Long before John Lennon, the prophet Amos sang, “I hate, I despise your feasts, but let justice roll down like waters and righteousness like an everflowing stream.”

Why do you suppose that God “scatters the proud in the imagination of their hearts”?

Well, what is it that the proud were imagining? Being proud, their imaginations were probably mostly concerned with themselves. Fourth century theologian Augustine of Hippo said that the human heart is curvatus in se, curved in upon itself. If we’re honest with ourselves, we know that Augustine was right. We are selfish; we want the world to revolve around us, and we do everything in our power to make that happen.

We imagine more power and money for ourselves. We imagine a world arranged to suit our needs and desires.

So when Mary sang, “God hath scattered the proud in the imagination of their hearts,” she wasn’t talking about someone else, she was talking about me… and you, too.

What is that you are imagining this Christmas? Are you imagining a new car, a new house, a bigger bank account? Are you imagining a trip to Tahiti or a cruise to the South Pole? There’s not a thing wrong with any of that, but this Advent I’d like to join the prophet Mary in imagining a very different world.

Imagine a world in which religious militants don’t kill innocent children in their school in Pakistan.

Imagine a world in which police officers are not targeted while carrying out their responsibilities.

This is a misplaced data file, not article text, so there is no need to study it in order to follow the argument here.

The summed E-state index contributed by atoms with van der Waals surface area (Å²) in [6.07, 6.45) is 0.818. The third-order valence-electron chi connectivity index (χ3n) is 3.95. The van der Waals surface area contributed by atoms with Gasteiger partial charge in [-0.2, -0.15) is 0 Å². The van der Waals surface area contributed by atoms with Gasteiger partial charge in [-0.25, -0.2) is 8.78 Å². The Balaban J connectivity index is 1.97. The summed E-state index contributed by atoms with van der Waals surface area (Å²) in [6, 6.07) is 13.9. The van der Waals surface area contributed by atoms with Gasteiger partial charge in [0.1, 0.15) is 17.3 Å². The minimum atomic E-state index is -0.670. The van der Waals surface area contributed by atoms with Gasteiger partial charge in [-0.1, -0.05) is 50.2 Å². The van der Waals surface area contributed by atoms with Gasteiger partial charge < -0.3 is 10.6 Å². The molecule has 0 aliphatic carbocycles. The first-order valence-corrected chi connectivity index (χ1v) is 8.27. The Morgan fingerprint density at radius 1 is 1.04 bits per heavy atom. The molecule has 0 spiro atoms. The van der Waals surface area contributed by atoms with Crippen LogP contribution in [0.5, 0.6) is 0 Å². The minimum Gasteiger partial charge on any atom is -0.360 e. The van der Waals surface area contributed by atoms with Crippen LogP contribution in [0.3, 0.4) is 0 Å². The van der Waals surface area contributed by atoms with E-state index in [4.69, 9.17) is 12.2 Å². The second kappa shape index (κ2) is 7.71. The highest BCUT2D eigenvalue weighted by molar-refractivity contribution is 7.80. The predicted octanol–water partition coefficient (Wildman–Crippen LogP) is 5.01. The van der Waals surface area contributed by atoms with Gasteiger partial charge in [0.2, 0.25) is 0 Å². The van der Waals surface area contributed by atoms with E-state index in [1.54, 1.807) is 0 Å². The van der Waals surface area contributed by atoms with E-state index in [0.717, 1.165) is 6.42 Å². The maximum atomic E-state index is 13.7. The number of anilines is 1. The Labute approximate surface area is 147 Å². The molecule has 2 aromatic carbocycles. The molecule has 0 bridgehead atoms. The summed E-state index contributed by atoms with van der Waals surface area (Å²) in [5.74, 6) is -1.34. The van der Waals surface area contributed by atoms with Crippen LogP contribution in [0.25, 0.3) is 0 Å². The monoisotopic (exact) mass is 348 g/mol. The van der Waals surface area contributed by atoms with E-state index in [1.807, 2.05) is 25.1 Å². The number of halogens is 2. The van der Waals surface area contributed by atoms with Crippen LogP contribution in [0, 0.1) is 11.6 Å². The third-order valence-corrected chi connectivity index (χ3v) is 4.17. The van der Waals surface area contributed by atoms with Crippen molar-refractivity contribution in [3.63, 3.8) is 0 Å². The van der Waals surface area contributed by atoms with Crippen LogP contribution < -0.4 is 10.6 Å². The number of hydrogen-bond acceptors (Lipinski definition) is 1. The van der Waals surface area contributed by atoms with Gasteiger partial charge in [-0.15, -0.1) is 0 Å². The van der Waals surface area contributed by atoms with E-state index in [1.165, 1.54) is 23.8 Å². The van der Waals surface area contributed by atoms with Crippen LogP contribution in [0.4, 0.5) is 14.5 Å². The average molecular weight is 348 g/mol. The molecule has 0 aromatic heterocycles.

Imagine a world in which black mothers and fathers do not have to weep because their children are suddenly and unjustly taken away from them.

Because if we imagine these things, then maybe, with God’s help, we can build a different world, a world that more closely resembles Mary’s song.

I’m not sure, but it’s possible that our Roman Catholic and Eastern Orthodox sisters and brothers have put too much emphasis on Mary. I just don’t know. But I do believe that we Protestants have paid too little attention to Mary. Maybe part of the reason we have done that is that she frightens us. Her uncompromising obedience to God is so different from our halfhearted obedience. Her boundless faith is a far cry from our doubts and uncertainties. And most of all, her song about God’s fierce and uncompromising justice troubles us, because we are so reluctant to imagine a world in which the mighty are brought low and the meek and humble are raised up; the poor and hungry are filled with good things, and the rich are sent away with empty bellies. Because we ARE the powerful, and we ARE the rich.